CSS tutorial: Get started with CSS background

Sep 10, 2021 - 8 min read
Erin Schaffer
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CSS is an important language that we can use for tasks like basic document text styling, animation, and web development. There are many different CSS properties that we can use to manipulate and customize our web pages. CSS background is one of those properties. We can use the CSS background property to set our background colors, images, sizes, and much more. Today, we’re going to discuss this useful CSS property and explore all of the different things we can do with it.

Let’s get started!

We’ll cover:


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What is CSS background?

CSS background is a CSS shorthand property. We can use shorthand properties to set the values of multiple CSS properties at the same time. This means that we can write readable code more quickly and efficiently. We can use the background properties to manipulate the background of an element.

CSS background allows us to manipulate many background properties, such as:

  • Color
  • Size
  • Position
  • Repeat
  • Attachment
  • Gradient
  • Image
  • Opacity
  • Etc.

​There’s extensive browser support for CSS background. It’s supported by the following browsers:

  • Chrome
  • Edge
  • Firefox
  • Internet Explorer
  • Opera
  • Safari

CSS background image

We can use the background-image property to set background images for different elements. Modern browsers support various image file types such as JPG, PNG, IMG, GIF, and SVG. We can also set a fallback color, which is the color that will show in the event that our image fails to load or our browser doesn’t support our image file type.

To set a background image for a page, we can use the following code:

By default, the image repeats so it covers the entire element. We can also use multiple background images if we want. This requires a bit more work because we’ll need to set more values to make sure everything is where we want it to be.

We also need to make sure that we code the images in the exact order that we want them to appear, meaning that the image we want at the front should be first, and the image we want at the back should be last. The code looks the same as it does for a single background image, but the image file names are separated by commas.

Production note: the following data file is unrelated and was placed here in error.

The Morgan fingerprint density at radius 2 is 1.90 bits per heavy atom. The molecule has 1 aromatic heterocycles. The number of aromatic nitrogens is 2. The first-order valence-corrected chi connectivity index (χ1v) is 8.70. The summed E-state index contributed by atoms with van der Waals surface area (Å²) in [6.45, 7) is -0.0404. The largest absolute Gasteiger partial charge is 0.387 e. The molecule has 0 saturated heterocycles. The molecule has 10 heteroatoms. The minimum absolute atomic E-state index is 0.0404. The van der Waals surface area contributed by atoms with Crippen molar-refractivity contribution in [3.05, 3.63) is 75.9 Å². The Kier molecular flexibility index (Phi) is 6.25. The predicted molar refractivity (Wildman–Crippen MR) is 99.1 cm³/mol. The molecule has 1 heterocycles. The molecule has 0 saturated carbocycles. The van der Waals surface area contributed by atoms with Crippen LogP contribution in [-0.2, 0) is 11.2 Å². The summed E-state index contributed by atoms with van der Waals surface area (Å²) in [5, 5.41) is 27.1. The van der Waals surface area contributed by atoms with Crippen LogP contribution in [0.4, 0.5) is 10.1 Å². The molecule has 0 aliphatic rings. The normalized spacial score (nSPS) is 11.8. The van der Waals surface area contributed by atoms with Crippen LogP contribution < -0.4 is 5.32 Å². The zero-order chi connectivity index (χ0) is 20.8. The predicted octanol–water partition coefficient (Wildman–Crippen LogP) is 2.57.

If we want to set a fallback color, we can use the following code:


Background color

The background-color property allows us to apply solid colors as backgrounds on elements. There are different property values that we can use to control aspects of the background color. These values include:

  • color: This value specifies the background color. We can choose from the list of CSS color values to choose the exact colors we want to use.

  • opacity: This value specifies the opacity of an element.

  • transparent: This value specifies that the background color is transparent.

  • initial: The property will be set to its default value.

  • inherit: The property will be inherited from its parent element.

We can also set different background colors for different elements. Here’s an example:

We can also use a number between 0.0 and 1.0 to set the opacity of our background color. The lower the number, the more transparent the color. Let’s look at an example:


Background size

The background-size property allows us to specify the size of a background image.


Background position

The background-position property allows us to specify the starting position of a background image. Background images are put at the top-left corner of an element by default. This property has different property values that allow us to control how our background images are positioned. These values include:

  • left top: The background image will start at the left top.
  • left bottom: The background image will start at the left bottom.
  • left center: The background image will start at the left center.
  • right top: The background image will start at the right top.
  • right bottom: The background image will start at the right bottom.
  • right center: The background image will start at the right center.
  • center top: The background image will start at the center top.
  • center bottom: The background image will start at the center bottom.
  • center center: The background image will start at the center center.